Why Drinks Taste Better When Sipped Through a Straw

published Aug 18, 2010
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(Image credit: Faith Durand)

We are big fans of Fine Cooking‘s Kitchen Mysteries with the Food Geek column; Brian Geiger investigates and examines readers’ questions and kitchen science mysteries.

Here’s one post we thought was fascinating: Why some things taste better when sipped through a straw. Yes, they actually do, and no, you’re not imagining it!

Geiger goes on a long exploration of what, exactly, creates flavor on our tongues. It’s a lot more complicated than grade school science class led us to believe (no, there are not just five zones on our tongues!) but ultimately it comes down to an interplay between volatile organic compounds (VOCs), temperature, and sensation.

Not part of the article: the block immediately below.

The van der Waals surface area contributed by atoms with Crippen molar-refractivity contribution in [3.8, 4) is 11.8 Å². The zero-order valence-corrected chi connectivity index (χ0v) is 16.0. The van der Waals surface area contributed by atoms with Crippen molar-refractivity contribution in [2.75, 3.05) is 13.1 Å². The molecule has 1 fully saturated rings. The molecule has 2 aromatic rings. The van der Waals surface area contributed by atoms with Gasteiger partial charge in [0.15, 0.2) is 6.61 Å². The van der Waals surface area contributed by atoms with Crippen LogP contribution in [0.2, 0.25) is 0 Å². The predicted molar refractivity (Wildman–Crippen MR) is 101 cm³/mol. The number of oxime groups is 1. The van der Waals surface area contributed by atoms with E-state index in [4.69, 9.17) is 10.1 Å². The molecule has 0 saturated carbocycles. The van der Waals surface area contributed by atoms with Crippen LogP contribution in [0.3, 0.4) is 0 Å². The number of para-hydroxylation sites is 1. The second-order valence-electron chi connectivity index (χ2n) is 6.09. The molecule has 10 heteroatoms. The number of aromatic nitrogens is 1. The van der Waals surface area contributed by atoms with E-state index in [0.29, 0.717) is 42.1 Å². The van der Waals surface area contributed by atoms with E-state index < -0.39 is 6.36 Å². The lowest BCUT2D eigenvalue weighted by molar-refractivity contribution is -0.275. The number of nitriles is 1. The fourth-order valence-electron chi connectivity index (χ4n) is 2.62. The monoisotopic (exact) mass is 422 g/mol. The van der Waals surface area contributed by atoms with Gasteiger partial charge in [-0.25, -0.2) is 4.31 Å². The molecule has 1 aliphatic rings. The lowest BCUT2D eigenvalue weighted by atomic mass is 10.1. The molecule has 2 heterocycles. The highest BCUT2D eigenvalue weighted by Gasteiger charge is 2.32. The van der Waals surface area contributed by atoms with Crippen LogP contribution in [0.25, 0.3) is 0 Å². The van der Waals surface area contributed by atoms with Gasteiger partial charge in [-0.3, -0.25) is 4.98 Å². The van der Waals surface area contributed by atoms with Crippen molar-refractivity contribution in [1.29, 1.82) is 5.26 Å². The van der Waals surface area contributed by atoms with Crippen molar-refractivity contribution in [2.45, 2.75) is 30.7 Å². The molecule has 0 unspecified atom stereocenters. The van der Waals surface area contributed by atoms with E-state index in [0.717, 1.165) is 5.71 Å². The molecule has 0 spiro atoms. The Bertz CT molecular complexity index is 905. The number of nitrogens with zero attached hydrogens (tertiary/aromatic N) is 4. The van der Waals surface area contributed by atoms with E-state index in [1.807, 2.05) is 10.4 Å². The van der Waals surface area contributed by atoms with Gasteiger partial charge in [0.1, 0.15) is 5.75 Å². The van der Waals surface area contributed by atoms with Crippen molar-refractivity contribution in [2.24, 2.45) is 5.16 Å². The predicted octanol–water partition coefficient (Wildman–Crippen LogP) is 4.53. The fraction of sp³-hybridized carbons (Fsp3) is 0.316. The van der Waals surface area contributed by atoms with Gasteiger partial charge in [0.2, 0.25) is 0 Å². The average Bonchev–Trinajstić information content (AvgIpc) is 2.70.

A straw, explains Geiger, lets you sip just a little at a time, and avoid the effects of a big mouthful of milkshake:

If you were drinking, say, a milkshake without a straw, then you get a big clump all at once. There’s not a lot of room in your mouth, and so not much air circulation. Also, the milkshake is pretty cold, so you won’t get much going on by way of nerve impulses or VOCs.

Sipping just a bit at a time lets the drink melt in your mouth faster, and release more flavor as it warms. Makes sense, right?

Read more: Why straws make the drink better – At Fine Cooking

Do you like sipping cold drinks through a straw?

(Image: Faith Durand)